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Massachusetts Bay Transportation Authority

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The "D" Branch, also called the Highland Branch or Riverside Branch, is a branch of the Massachusetts Bay Transportation Authority Green Line in the Boston, Massachusetts area, along which light rail vehicles run. The majority of the line is a grade-separated right-of-way formerly used by the Highland Branch of the Boston and Albany Railroad. Just west of Kenmore, the two-track line goes underground via the Fenway Incline, merging with the "B" and "C" Branches at Kenmore. From there, "D" trains continue through the Boylston Street Subway and Tremont Street Subway (merging with the "E" Branch along the way), with regular service turning around at Government Center as of 2016.

The "D" Branch is the most recent right-of-way to see light rail service in the Boston area, opening in 1959. The Newton Centre and Newton Highlands stations still feature classic station houses from the early 20th century. The Newton Centre station was renovated into shops in the 1980s, but the Newton Highlands station is not actively used.

Parts of the line are scheduled to be shut down during summer 2007 and replaced by bus service. From June 21 to July 31, the portion of line from Riverside to Reservoir will be closed for reconstruction. The Reservoir to Fenway stretch will be closed from Aug. 6 to Sept. 2, and the entire branch will be closed Aug. 4 and 5. During the closure the MBTA will replace bridges along the line, renovate stations to make them more accessible, and upgrade the track to enable higher speeds and allow the use of the low-floor Type 8 trolleys in revenue service.[1]

HistoryEdit

In short, opening dates for the different sections were:

  • 1847 Kenmore - Brookline Village
  • Summer 1852 Brookline Village - Cook Street Junction
  • 1886 Cook Street Junction - Riverside

Boston and Albany Railroad service ended on May 31, 1958, and MBTA operations began July 4, 1959.

The earliest part of the line to be built was the Brookline Branch of the Boston and Worcester Railroad, which opened in 1847. It stretched 1.55 miles (2.50 km) from the B&W main line south of Kenmore Square southwest to the current location of Brookline Village station. The B&W became part of the Boston and Albany Railroad in 1867.

Next came the Charles River Branch Railroad, opened Summer 1852 from the end of the Brookline Branch to Newton Upper Falls. The line was at first operated by the Boston and Worcester, but in 1856 it was merged into the New York and Boston Railroad (having been merged with the Charles River Railroad in 1853), a company intending to build a new route between Boston and New York City in competition with the Boston and New York Central Railroad. Both of these companies passed through several changes in name and ownership before they merged in 1868 to form the Boston, Hartford and Erie Railroad. The BH&E became the New York and New England Railroad in 1873 and the New England Railroad in 1895 before being leased by the New York, New Haven and Hartford Railroad in 1898.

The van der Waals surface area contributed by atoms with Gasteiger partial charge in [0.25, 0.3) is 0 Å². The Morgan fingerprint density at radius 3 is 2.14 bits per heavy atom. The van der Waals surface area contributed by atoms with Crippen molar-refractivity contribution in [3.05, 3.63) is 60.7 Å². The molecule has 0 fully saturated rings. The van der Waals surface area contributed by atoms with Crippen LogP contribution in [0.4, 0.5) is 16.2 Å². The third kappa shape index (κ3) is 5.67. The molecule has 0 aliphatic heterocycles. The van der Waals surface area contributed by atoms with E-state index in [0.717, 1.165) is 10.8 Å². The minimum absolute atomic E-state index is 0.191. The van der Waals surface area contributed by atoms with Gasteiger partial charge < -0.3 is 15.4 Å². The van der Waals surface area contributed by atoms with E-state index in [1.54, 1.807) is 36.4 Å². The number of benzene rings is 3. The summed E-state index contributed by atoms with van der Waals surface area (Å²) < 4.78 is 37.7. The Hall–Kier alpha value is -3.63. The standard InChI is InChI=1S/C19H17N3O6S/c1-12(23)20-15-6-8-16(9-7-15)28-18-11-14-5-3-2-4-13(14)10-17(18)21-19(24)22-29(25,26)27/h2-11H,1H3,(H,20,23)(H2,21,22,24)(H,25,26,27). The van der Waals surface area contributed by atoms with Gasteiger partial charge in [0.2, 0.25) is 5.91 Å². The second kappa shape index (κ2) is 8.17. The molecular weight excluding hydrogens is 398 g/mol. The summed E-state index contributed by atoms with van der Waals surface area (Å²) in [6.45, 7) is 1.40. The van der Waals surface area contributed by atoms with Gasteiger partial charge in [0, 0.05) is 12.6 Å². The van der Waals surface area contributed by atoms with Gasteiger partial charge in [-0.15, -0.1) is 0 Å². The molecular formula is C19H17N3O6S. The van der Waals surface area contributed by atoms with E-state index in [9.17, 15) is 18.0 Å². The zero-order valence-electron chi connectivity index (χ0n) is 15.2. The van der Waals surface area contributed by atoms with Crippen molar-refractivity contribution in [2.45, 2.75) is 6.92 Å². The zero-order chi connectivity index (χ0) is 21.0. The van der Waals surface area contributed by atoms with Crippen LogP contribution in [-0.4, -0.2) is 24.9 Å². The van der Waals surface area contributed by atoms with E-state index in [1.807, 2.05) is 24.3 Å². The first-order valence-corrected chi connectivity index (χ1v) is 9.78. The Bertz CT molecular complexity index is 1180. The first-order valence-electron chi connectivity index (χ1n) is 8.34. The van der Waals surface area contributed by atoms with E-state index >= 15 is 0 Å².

In 1884, the Boston and Albany Railroad built a connecting line from Riverside on their main line southeast to what became Cook Street Junction on the NY&NE in Newton Highlands. The NY&NE had been sold to the B&A in 1882 north of the junction, giving the B&A full ownership of their Highland Branch. The B&A instituted loop service ("Newton Circuit"), going one way to Riverside on the main line and the other way on the Highland Branch; the NY&NE continued to use the branch as well.

In 1906 the New York, New Haven and Hartford Railroad built a new cutoff from Needham Junction east to their Dedham Branch at West Roxbury, and began routing NY&NE trains that way. However, in 1911, they too began running loop service on the "Needham Circuit", running one way on the old Boston and Providence Railroad to West Roxbury and the other way on the B&A Highland Branch.

NYNH&H service through Newton stopped in 1925, and the last B&A train ran over the Highland Branch on May 31, 1958. The east end was connected via the new Fenway Incline to the existing Boylston Street Subway at Kenmore, and streetcar operations began July 4, 1959 (at first by the Metropolitan Transit Authority until the MBTA took over in 1964). Service ran to Riverside, a bit south of the old turnback onto the main line towards Boston. No passenger connection has been provided to the old main line there, now the MBTA Commuter Rail Framingham/Worcester Line, and the nearest commuter rail station is in Auburndale, about half a mile away. Passenger service to the Riverside station on that line was ended in the 1970s, although a pedestrian underpass and platform still exist in very poor condition. The track from the D line to the Boston and Albany main were severed and overgrown until, to facilitate the delivery of new light rail vehicles in the 1990s, they were rebuilt and have since been maintained, although they are not used for any regular service. Special commuter rail trains did run to South Station from a temporary platform near the Riverside station from October 23-25, 1996, after extensive flooding in the Boston area forced much of the underground portion of the Green Line to shut down.[1]

The MBTA takes overEdit